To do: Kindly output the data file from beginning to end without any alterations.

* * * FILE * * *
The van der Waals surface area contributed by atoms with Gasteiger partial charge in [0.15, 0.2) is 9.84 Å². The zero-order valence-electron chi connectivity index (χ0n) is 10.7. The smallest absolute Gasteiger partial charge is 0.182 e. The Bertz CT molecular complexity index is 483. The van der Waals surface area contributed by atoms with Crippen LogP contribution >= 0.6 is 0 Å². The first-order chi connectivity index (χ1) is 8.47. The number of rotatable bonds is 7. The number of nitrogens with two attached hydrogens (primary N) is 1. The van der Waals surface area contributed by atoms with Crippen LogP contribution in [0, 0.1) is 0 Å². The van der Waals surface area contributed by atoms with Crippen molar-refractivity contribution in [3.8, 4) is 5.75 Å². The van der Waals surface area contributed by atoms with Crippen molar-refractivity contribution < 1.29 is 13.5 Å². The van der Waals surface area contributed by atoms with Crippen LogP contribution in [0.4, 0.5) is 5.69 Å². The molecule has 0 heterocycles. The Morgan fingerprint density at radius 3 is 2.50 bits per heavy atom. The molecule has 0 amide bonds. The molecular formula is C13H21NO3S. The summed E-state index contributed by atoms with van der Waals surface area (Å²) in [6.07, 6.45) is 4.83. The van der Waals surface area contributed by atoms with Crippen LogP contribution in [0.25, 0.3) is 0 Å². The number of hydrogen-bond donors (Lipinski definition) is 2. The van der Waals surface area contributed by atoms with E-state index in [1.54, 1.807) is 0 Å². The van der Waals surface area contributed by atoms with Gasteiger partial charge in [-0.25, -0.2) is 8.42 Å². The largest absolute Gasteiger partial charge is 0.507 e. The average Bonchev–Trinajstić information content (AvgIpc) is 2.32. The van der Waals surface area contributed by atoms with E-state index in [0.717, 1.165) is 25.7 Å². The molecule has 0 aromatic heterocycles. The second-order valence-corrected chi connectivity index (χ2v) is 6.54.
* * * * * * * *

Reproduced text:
The van der Waals surface area contributed by atoms with Gasteiger partial charge in [0.15, 0.2) is 9.84 Å². The zero-order valence-electron chi connectivity index (χ0n) is 10.7. The smallest absolute Gasteiger partial charge is 0.182 e. The Bertz CT molecular complexity index is 483. The van der Waals surface area contributed by atoms with Crippen LogP contribution >= 0.6 is 0 Å². The first-order chi connectivity index (χ1) is 8.47. The number of rotatable bonds is 7. The number of nitrogens with two attached hydrogens (primary N) is 1. The van der Waals surface area contributed by atoms with Crippen LogP contribution in [0, 0.1) is 0 Å². The van der Waals surface area contributed by atoms with Crippen molar-refractivity contribution in [3.8, 4) is 5.75 Å². The van der Waals surface area contributed by atoms with Crippen molar-refractivity contribution < 1.29 is 13.5 Å². The van der Waals surface area contributed by atoms with Crippen LogP contribution in [0.4, 0.5) is 5.69 Å². The molecule has 0 heterocycles. The Morgan fingerprint density at radius 3 is 2.50 bits per heavy atom. The molecule has 0 amide bonds. The molecular formula is C13H21NO3S. The summed E-state index contributed by atoms with van der Waals surface area (Å²) in [6.07, 6.45) is 4.83. The van der Waals surface area contributed by atoms with Crippen LogP contribution in [0.25, 0.3) is 0 Å². The number of hydrogen-bond donors (Lipinski definition) is 2. The van der Waals surface area contributed by atoms with E-state index in [1.54, 1.807) is 0 Å². The van der Waals surface area contributed by atoms with Gasteiger partial charge in [-0.25, -0.2) is 8.42 Å². The largest absolute Gasteiger partial charge is 0.507 e. The average Bonchev–Trinajstić information content (AvgIpc) is 2.32. The van der Waals surface area contributed by atoms with E-state index in [0.717, 1.165) is 25.7 Å². The molecule has 0 aromatic heterocycles. The second-order valence-corrected chi connectivity index (χ2v) is 6.54.